Trickery, you say?   I suppose you could even say "cheap tricks."   Fact is that the artist must resort to these sort of design considerations in every painting he or she makes . . . .even if it doesn't look like what's there.   The artist's job is to make well designed paintings . . . .not a photograph using paint.   Just because it was "there" doesn't mean that it needs to be painted

Wednesday, July 31, 2013


"Bridge at Castelfranc"
Watercolor 22 x 15 inches

The trip to France is glorious!   I'll say that again and again and again!   The old medieval villages and their quiet little streets made just wide enough for two horses to pass in opposing directions is enough to arouse the most cynical person.   Cobblestones, eroded limestone buildings and facades which have stood for centuries can really get the painter in us excited.

This little arched bridge is in a little village, Castelfranc, that is no bigger than a few football fields.  It is right on the Lot River and at the junction of where the Vert river runs into the Lot.   Reflections, water rushes, gardens, odd structures, like the old Pidgeoners, abound in this village.   As I walked through parts of the village my camera was heating up from all antics I was putting it through.   Then we set up our easels on another bridge looking upstream to the little bridge in the painting.   We painted for about 90 minutes then had to fold up and get out of the heat and sun.

The painting I had was a fair representation of what was there, but needed a lot of work to bring it to life.   Plein Air painting is often that way . . . . .put the skeleton on the paper, go back to the studio and flesh out the painting.   This is where one must gather all of their courage . . . . .this is the "hard part."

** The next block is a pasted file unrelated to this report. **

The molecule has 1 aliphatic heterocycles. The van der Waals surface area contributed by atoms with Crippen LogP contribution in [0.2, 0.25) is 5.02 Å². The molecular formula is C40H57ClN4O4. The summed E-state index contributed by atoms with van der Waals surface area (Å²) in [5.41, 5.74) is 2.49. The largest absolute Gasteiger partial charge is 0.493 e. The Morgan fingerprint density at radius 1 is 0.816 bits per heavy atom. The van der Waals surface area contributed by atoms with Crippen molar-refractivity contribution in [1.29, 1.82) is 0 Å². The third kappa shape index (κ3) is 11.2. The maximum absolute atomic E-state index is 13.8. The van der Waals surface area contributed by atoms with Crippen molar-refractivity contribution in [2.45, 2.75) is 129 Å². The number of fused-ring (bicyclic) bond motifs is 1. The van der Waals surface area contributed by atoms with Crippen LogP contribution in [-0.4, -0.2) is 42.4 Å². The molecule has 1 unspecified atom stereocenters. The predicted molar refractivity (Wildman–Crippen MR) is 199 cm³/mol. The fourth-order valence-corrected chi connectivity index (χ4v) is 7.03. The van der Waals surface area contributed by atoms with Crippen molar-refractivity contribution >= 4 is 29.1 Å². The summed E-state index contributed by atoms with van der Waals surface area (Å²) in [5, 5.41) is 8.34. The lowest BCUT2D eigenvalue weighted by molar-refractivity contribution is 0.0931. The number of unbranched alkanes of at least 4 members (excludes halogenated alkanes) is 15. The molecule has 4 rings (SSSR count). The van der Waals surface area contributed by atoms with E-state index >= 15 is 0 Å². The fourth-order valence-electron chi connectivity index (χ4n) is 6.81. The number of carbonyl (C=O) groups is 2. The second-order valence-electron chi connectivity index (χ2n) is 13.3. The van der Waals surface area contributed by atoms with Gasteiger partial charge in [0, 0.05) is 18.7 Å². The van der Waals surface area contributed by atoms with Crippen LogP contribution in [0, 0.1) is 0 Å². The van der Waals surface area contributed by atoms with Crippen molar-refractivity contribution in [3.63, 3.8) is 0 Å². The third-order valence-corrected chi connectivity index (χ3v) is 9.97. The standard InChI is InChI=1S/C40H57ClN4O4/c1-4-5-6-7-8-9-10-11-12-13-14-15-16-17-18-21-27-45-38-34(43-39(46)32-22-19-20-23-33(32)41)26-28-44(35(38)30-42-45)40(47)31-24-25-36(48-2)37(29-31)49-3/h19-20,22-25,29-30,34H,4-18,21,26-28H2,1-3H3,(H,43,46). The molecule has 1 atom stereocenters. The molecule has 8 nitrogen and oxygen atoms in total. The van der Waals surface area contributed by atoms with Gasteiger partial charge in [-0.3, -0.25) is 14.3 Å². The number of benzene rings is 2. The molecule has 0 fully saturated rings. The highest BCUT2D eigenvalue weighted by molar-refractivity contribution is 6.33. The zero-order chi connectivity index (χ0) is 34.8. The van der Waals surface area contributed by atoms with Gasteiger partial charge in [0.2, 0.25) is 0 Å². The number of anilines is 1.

Really, Mike?   What do you mean?   I just need to work from my photos . . . . . NOT!   It is definetely tempting to put the photos into the 50 inch flat screen and set about copying.   In my opinion, that simply is not art  . . . . . . what is left out is the artist and his (her) feelings.   

The hard part is to put the incomplete painting up on the easel, look hard at the painting, without any reference to photos and ask what does the PAINTING NEED?   In other words, the artist must inquire of the painting what is needed to bring the overall design to a place that, when done, will stop a viewer in his or her tracks.   Then to muster all the courage we can and paint it. 

Making good paintings is way more than copying a pretty picture of some cute place.   It is a painting. . . . .an object of art created by a person . . . . .not a painted version of a photo.   The Shapes, values, colors, textures and contrasts must all come together in a way to make a stunning composition that cries out the music of creativity.   Difficult to do without a reference, you say?  Of course it is!   This is why really great paintings are so few and far between.

If you are a painter, take the challenge!   Go out to a painting spot, block in the image, pack up and go to the studio and turn your back on what you saw and photographed and answer what the painting tells you that it needs in order to be stellar.

Here's where the inexperienced painters scream in fear of failure.   Note that nobody ever gets hurt or dies if a painting fails.   What does happen is the painter learns what he or she did wrong.   This is where the painter gathers that experience that is so valuable in setting oneself apart from all the other wannabe painters.

Go ahead!  Turn your back on it.   Make a piece of A R T . . . .not just a copy of a photo.

Monday, July 29, 2013

"Baran Poppies"
watercolor 15 x 20 inches

What's a Baran, you ask?   Actually, this "Baran" is the 'Domaine du Haut Baran' in Puy L' Eveque, France.

My wife and daughter and I just returned from there where I held a painting 'workshop.'   Actually, it was more of a painting retreat rather than a full on workshop.  This beautiful location is more than any photo or written description could possibly do justice.   It is a 300 year old, limestone French country Inn run by American owners who out do themselves every summer to welcome guests from around the world for art pursuits, cooking, horseback exploration, biking and all sorts of unnique and wonderful passtimes.